My official graduation from my PhD program is this month, which means that my subsidized student loans from undergrad are coming out of deferment. Kyle and I at long last had to come to a decision about what to do with the loans. We have had the money set aside to pay them off since we got married in 2010, and our original plan was to pay them off right before they came out of deferment. In the meantime, we invested the payoff money to make a bit of a return. However, when the variable interest rate on three of my four loans reset below 2%, we started thinking of keeping the debt so that we could keep the payoff money invested.


I went back and forth over the decision. Emotionally, it would be more gratifying to be rid of the debt so we can move forward in our life with a clean, debt-free slate. Mathematically, it’s quite likely to be more advantageous for our net worth to keep the low-interest debt and investments.


Kyle is more risk-averse than I am and always wanted to avoid paying any interest on the debt. While I felt conflicted over this decision, I thought that Kyle would still want to pay off the debt and that would settle the matter. So I was surprised to find that Kyle had changed his mind and wants to keep the payoff money invested. No small part of this change of mind came from a conversation with a Personal Capital advisor; we have been considering using their investment management services. When we asked what he would recommend to do with this low-interest debt, he said that he considers any debt below 3% to be “free money” and that we should keep the money invested. This conversation changed Kyle’s mind, which clinched for me that we should keep the debt.


we are still in debt


We have a plan that we will enact starting this month, and I’ll discuss a few aspects of it in a series of posts here on the blog.


As I said, three of my loans are at < 2%, so we are going to make the minimum payment on those going forward, which will be about $100 per month. We are going to pay off the fourth loan this month, as it is at 6.8%. We’ll use cash flow to pay the debt so we can keep the full balance of the payoff money invested. Once the interest rate resets above a certain level, we will sell the fraction of the investment necessary to pay off the remaining balance.


I have two posts planned to share with you on this matter: 1) what we learned from the short-term investment experiment we’ve conducted over the last 3.5 years and 2) what those investments were and how they performed. We are going to sell our taxable investments this month so we can lock in our long-term capital gains at our 0% federal + 5.8% state tax rates.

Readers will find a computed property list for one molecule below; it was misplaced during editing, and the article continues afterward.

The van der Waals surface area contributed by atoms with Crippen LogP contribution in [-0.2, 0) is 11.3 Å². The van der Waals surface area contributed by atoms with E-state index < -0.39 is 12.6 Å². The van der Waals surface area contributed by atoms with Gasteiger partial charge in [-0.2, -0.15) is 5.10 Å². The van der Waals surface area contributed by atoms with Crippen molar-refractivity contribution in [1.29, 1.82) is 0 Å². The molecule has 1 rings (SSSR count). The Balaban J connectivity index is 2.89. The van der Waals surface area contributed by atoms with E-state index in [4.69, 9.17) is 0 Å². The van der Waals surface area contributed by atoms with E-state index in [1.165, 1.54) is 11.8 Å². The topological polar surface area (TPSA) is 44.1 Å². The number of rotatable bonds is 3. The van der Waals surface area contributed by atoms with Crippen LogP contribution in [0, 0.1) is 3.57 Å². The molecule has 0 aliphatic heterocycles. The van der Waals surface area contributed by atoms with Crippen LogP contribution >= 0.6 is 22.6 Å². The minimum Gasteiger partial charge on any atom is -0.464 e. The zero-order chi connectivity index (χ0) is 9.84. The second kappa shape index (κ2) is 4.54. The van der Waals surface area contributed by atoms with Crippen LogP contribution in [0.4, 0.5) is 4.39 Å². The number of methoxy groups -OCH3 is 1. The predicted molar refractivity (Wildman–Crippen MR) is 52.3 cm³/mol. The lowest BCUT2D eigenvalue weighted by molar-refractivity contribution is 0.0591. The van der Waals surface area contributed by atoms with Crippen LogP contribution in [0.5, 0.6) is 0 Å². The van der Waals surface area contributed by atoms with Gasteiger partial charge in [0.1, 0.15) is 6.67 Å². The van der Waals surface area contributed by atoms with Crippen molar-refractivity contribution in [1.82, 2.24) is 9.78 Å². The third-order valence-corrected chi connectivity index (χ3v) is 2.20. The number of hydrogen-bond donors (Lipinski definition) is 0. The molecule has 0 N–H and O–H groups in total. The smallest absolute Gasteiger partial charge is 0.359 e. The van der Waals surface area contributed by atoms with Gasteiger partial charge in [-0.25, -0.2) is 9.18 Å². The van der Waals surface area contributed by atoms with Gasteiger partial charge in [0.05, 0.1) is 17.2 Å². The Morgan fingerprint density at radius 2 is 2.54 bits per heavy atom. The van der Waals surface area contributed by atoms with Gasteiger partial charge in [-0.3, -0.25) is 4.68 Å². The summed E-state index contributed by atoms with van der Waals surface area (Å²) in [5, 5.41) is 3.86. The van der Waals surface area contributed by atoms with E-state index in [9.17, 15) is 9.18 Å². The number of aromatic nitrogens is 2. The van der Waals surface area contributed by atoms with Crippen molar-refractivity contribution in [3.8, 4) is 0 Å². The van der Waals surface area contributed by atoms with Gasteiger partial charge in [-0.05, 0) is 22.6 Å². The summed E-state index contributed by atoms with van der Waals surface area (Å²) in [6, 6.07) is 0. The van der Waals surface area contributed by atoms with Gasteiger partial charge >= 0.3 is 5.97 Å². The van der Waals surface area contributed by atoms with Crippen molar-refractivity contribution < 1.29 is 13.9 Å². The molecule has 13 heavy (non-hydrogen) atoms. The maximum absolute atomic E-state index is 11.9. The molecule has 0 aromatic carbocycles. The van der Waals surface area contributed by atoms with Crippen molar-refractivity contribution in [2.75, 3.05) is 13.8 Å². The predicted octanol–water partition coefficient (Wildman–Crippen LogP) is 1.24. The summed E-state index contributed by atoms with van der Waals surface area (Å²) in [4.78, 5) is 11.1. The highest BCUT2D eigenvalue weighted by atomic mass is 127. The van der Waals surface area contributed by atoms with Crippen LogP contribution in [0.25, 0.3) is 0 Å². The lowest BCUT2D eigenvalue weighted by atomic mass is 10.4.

We also have a new mid-term taxable investment plan, which we will implement this month and I’ll share with you. We had an idea 3.5 years ago for a certain method of investing, but it wasn’t cost-effective at that time. The technology has advanced since then, so we now can invest the way we want for very low cost.


I’m going to publish a two-part review of Personal Capital as well. The first portion will be about the free dashboard that the company offers for investment visualization (think Mint, but better in the investment section). The second portion will cover our takeaways from our interview process with Personal Capital to decide whether we would turn our investments over to them to manage.


Finally, we are going to make some changes to our current retirement investing strategy. For the last 7.5 years we have been in Vanguard’s Target Retirement 2050 Fund. While I think that was a fine start for our retirement accounts, there is one major aspect that I’m not happy with, and I will discuss how we are correcting it.


So it will be an investing-heavy month or two here on EPF! Investing is a subject I’ve neglected relative to its importance, so I’m happy to discuss it now.


I have so much peace of mind now that we have a finalized decision and Kyle and I are in agreement on our strategy! Yes, we will still be in debt and making payments (for the first time in over six years!) but our investments will we hope be growing at the same time.


When was the last time you re-evaluated your investment strategy? Do you and your spouse have a similar risk tolerance? Do you have investments with different time horizons and if so how do you distinguish among them?


photo modified from James


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22 Responses to "3… 2… 1… WE’RE STILL IN DEBT!"

  1. Leigh says:

    I haven’t re-evaluated my investment strategy in a while now. I’ve had the same job and nothing has really changed with my financial situation since I bought my condo, other than some increases/decreases in income. I’m working on some different plans as I’m starting a new job soon and the mortgage will be paid off in the next few years, bringing some more changes. I predict that the next four years will bring many more financial changes than the last four years have.

    I just treat all investments as one portfolio. My boyfriend has a much higher % of his portfolio in stock index funds than I do. I think his % would unnerve me a bit!
    Leigh recently posted..2015 Mortgage Payoff Plan

    1. Emily says:

      Nothing has really changed for us either, except these loans coming out of deferment (barely), but we’ve learned more about investing over the past few years and now realize we should make a change.

      What do you think you’ll do differently with your investments when the mortgage is paid off? When you say you treat everything as one portfolio, does that mean it all has a long-term time horizon?

      1. Leigh says:

        I’m curious to see how you guys plan to change things!

        When the mortgage is paid off, I plan to throw the money I had been throwing at the mortgage (and the mortgage payment!) into taxable investments instead. Or saving towards a down payment if my boyfriend and I decide to buy a place together.

        I just treat everything as having a long-term time horizon and am also somewhat more conservative with my investments than other people might be. Right now I’m 27% fixed income / 73% stocks, with all of the fixed income in tax-deferred accounts and the taxable and Roth IRA accounts having only stocks. If I needed to sell some of the taxable investments, I would just re-balance with what remains of my portfolio. And if I end up retiring early, I will probably still have around 30-35% in fixed income for quite a while and then will withdraw from the account that makes the most sense for withdrawals at any given time. I’m not sure if that helped answer your question?